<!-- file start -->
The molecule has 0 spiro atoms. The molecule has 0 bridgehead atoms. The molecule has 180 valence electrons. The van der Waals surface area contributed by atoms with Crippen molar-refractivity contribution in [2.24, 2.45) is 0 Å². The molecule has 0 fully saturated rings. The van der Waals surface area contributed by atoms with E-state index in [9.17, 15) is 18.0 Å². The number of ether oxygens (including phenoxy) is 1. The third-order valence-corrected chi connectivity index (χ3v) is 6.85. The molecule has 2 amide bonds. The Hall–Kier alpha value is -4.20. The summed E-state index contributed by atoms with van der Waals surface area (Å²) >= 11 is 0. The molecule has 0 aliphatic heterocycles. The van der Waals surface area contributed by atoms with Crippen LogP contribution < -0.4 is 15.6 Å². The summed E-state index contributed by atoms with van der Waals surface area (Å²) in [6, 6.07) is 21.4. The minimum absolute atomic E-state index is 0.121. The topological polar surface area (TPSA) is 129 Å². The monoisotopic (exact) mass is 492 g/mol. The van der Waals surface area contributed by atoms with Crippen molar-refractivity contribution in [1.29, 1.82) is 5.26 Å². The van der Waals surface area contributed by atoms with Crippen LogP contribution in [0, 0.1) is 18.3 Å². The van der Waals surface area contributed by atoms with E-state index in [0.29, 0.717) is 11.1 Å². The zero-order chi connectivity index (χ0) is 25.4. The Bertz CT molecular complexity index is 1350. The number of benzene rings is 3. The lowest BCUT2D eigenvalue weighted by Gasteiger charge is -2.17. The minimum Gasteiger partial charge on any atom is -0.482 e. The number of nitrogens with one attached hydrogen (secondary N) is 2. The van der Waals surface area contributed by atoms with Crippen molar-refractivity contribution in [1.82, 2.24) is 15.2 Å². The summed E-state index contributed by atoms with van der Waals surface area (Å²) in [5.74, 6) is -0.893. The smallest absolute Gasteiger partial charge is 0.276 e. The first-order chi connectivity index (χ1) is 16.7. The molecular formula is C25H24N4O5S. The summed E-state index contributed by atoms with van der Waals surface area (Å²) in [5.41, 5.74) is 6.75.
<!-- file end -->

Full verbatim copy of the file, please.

The molecule has 0 spiro atoms. The molecule has 0 bridgehead atoms. The molecule has 180 valence electrons. The van der Waals surface area contributed by atoms with Crippen molar-refractivity contribution in [2.24, 2.45) is 0 Å². The molecule has 0 fully saturated rings. The van der Waals surface area contributed by atoms with E-state index in [9.17, 15) is 18.0 Å². The number of ether oxygens (including phenoxy) is 1. The third-order valence-corrected chi connectivity index (χ3v) is 6.85. The molecule has 2 amide bonds. The Hall–Kier alpha value is -4.20. The summed E-state index contributed by atoms with van der Waals surface area (Å²) >= 11 is 0. The molecule has 0 aliphatic heterocycles. The van der Waals surface area contributed by atoms with Crippen LogP contribution < -0.4 is 15.6 Å². The summed E-state index contributed by atoms with van der Waals surface area (Å²) in [6, 6.07) is 21.4. The minimum absolute atomic E-state index is 0.121. The topological polar surface area (TPSA) is 129 Å². The monoisotopic (exact) mass is 492 g/mol. The van der Waals surface area contributed by atoms with Crippen molar-refractivity contribution in [1.29, 1.82) is 5.26 Å². The van der Waals surface area contributed by atoms with Crippen LogP contribution in [0, 0.1) is 18.3 Å². The van der Waals surface area contributed by atoms with E-state index in [0.29, 0.717) is 11.1 Å². The zero-order chi connectivity index (χ0) is 25.4. The Bertz CT molecular complexity index is 1350. The number of benzene rings is 3. The lowest BCUT2D eigenvalue weighted by Gasteiger charge is -2.17. The minimum Gasteiger partial charge on any atom is -0.482 e. The number of nitrogens with one attached hydrogen (secondary N) is 2. The van der Waals surface area contributed by atoms with Crippen molar-refractivity contribution in [1.82, 2.24) is 15.2 Å². The summed E-state index contributed by atoms with van der Waals surface area (Å²) in [5.74, 6) is -0.893. The smallest absolute Gasteiger partial charge is 0.276 e. The first-order chi connectivity index (χ1) is 16.7. The molecular formula is C25H24N4O5S. The summed E-state index contributed by atoms with van der Waals surface area (Å²) in [5.41, 5.74) is 6.75.